One of the recurring threads is how powerfully Shandling affected scores of other comics, actors, TV writers and filmmakers who got pulled into his orbit. Sarah Silverman, Jeffrey Tambor, Conan O'Brien, Jerry Seinfeld and others are all on board telling how Shandling encouraged and influenced them. In one of Shandling's final TV appearances, on Seinfeld's "Comedians In Cars Getting Coffee," Seinfeld told him how the idea for his streaming talk show was inspired by the conversations they filmed while Shandling was making extras for the "Larry Sanders" box set.


JERRY SEINFELD: Well, there's a few things that the show is about, and one of them is friendship. Can you give me one more compliment - that I came up with a show that is such a perfect format for guys like us and particularly you. You know, partly where I got it from - our walk in Central Park that day doing DVD extras for "The Larry Sanders Show."

SHANDLING: You evidently have not been watching my show comedians in hospitals getting surgery.

SEINFELD: (Laughter).

BIANCULLI: Apatow interviews most of these fellow comics and adds his own stories about how Shandling helped so much when Apatow was writing "The 40-Year-Old Virgin." But the very best thing the director does here is give voice to Shandling himself - as when he's filmed two years before he died in 2016 at age 66, making his first stand-up appearance in years.


SHANDLING: I'm still single. I've been single my whole life. eHarmony just matched me up with a gun.


SHANDLING: Everybody thinks that you're weird if you didn't get married, yet the greatest religious leaders like Jesus and the pope and Buddha - not married. Buddha didn't get married because his wife said would have said, are you going to sit around like that all day?


SHANDLING: No, I'm meditating, honey. Well, why don't you meditate while you're taking out the trash?

BIANCULLI: "The Zen Diaries Of Garry Shandling" is very funny and gives Shandling the credit he's due in shaping TV comedy and history. I expected that - especially from someone as funny and smart as Judd Apatow. What I got from this HBO biography as a bonus was a deeply affecting TV show about the meaning of life - right up there with the final TV interviews by mythologist Joseph Campbell and British TV writer Dennis Potter. In his comedy, Garry Shandling always was in pursuit of the truth and contemplating real life. With this two-part HBO special, he and Judd Apatow achieved that very beautifully one last time.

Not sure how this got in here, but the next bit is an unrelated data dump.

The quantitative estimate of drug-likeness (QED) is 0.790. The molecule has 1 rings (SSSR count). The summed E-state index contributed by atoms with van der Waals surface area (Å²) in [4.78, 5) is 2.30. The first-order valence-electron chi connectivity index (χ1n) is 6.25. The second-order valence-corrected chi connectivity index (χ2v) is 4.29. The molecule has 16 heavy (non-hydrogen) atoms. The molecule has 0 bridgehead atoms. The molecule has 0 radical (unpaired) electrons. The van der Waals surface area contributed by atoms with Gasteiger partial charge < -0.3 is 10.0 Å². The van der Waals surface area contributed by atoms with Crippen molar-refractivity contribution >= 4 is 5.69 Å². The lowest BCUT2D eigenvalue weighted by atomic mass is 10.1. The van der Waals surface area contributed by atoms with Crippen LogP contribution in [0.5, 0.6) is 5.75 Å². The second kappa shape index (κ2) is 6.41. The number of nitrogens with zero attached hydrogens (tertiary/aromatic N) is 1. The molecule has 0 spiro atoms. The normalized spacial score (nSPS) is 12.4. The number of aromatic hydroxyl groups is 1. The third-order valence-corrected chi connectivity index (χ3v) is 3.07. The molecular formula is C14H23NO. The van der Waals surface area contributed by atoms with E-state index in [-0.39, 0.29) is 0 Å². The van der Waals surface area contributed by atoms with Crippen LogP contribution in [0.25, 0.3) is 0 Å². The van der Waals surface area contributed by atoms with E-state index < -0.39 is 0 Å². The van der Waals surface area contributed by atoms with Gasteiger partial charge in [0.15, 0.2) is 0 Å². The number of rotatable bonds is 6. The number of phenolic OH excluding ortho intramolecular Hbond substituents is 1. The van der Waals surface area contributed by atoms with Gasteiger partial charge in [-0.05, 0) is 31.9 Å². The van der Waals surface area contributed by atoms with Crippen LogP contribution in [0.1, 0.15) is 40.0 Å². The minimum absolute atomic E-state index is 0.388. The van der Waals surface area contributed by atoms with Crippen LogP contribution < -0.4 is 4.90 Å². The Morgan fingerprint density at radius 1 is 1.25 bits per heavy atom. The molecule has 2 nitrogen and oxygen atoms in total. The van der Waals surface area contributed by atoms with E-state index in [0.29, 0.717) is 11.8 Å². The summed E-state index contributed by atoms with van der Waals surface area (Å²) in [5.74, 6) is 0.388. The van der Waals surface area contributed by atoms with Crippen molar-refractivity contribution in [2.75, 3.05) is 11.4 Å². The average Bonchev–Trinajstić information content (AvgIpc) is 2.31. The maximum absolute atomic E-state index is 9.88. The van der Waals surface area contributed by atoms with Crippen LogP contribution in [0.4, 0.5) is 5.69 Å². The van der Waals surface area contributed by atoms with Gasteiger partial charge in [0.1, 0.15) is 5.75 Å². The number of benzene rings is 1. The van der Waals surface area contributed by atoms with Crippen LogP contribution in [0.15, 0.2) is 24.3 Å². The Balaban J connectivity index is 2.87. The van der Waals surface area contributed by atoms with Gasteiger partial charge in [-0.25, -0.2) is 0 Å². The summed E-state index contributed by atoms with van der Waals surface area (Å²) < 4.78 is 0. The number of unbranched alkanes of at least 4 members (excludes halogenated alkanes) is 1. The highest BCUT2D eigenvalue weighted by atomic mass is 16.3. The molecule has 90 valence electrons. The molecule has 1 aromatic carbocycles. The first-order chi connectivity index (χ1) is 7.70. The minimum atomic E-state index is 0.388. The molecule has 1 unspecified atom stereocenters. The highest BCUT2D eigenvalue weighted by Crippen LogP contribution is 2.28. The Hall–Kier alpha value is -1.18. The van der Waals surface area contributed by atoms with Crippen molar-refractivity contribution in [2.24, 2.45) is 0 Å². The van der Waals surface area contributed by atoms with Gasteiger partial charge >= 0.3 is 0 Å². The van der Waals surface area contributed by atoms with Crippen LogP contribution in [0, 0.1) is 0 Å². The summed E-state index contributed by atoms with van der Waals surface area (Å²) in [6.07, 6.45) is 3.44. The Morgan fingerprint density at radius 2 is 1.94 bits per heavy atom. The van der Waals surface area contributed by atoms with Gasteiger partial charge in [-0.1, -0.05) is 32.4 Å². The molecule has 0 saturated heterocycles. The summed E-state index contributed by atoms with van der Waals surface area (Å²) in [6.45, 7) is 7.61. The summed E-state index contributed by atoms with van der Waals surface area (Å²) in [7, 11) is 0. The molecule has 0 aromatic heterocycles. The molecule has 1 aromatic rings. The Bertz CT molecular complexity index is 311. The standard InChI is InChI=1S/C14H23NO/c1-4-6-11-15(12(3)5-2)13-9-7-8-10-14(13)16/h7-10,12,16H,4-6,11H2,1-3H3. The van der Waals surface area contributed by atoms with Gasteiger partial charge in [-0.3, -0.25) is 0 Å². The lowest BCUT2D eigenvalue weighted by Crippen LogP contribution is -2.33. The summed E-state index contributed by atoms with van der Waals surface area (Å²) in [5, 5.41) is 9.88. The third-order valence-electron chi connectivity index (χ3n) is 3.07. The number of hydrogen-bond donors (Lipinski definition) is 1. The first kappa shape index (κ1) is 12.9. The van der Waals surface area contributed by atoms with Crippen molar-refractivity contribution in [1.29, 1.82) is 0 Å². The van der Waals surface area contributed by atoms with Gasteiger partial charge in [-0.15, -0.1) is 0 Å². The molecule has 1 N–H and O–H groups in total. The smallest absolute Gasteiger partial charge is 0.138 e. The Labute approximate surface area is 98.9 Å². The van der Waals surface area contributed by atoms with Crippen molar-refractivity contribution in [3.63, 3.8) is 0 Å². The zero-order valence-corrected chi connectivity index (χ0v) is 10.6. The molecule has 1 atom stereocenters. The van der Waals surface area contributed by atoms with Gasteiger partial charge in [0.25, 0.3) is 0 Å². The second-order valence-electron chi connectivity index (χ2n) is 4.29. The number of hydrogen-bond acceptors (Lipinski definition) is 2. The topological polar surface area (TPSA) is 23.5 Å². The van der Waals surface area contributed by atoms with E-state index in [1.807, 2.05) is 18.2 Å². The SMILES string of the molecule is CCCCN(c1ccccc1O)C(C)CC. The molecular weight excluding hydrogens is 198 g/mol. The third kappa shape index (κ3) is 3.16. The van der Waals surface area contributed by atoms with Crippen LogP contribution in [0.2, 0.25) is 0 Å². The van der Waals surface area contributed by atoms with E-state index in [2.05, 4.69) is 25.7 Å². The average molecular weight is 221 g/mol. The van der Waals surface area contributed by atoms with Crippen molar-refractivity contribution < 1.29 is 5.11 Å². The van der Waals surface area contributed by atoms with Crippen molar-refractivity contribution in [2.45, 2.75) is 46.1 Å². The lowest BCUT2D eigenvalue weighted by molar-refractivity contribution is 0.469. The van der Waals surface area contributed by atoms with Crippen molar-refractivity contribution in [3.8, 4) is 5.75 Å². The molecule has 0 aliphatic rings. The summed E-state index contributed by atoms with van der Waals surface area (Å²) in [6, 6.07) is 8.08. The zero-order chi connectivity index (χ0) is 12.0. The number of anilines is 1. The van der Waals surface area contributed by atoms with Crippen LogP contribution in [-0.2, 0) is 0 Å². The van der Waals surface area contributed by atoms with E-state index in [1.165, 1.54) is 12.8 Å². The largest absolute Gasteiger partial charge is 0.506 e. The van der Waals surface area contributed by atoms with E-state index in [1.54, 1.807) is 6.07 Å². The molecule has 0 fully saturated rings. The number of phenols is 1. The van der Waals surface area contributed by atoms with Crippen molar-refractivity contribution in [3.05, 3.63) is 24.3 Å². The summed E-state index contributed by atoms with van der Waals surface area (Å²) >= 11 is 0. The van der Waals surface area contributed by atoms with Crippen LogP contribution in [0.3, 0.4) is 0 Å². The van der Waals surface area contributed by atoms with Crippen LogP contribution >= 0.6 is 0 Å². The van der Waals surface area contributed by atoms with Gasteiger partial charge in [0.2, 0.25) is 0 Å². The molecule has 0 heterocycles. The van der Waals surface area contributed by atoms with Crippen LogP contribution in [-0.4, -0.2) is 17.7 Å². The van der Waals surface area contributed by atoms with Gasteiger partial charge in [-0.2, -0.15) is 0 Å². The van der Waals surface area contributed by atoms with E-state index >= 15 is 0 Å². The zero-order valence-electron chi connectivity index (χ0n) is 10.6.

GROSS: David Bianculli is editor of the website TV Worth Watching. His latest book is "The Platinum Age Of Television."


BILL LYNCH: (Singing) This is the theme to Garry's show, the theme to Garry's show. Garry called me up and asked me if I would write his theme song.

GROSS: If you'd like to catch up on FRESH AIR interviews you missed - like our interview with "Daily Show" correspondent Roy Wood Jr. and with Bart Ehrman, a scholar of early Christianity who is himself an agnostic - check out our podcast. You'll find lots of FRESH AIR interviews. FRESH AIR's executive producer is Danny Miller. Our interviews and reviews are produced and edited by Amy Salit, Phyllis Myers, Sam Briger, Lauren Krenzel, Heidi Saman, Therese Madden, Mooj Zadie, Thea Chaloner and Seth Kelley. I'm Terry Gross.


LYNCH: (Singing) This was the theme to Garry Shandling's show. Transcript provided by NPR, Copyright NPR.

David Bianculli
David Bianculli is a guest host and TV critic on NPR's Fresh Air with Terry Gross. A contributor to the show since its inception, he has been a TV critic since 1975.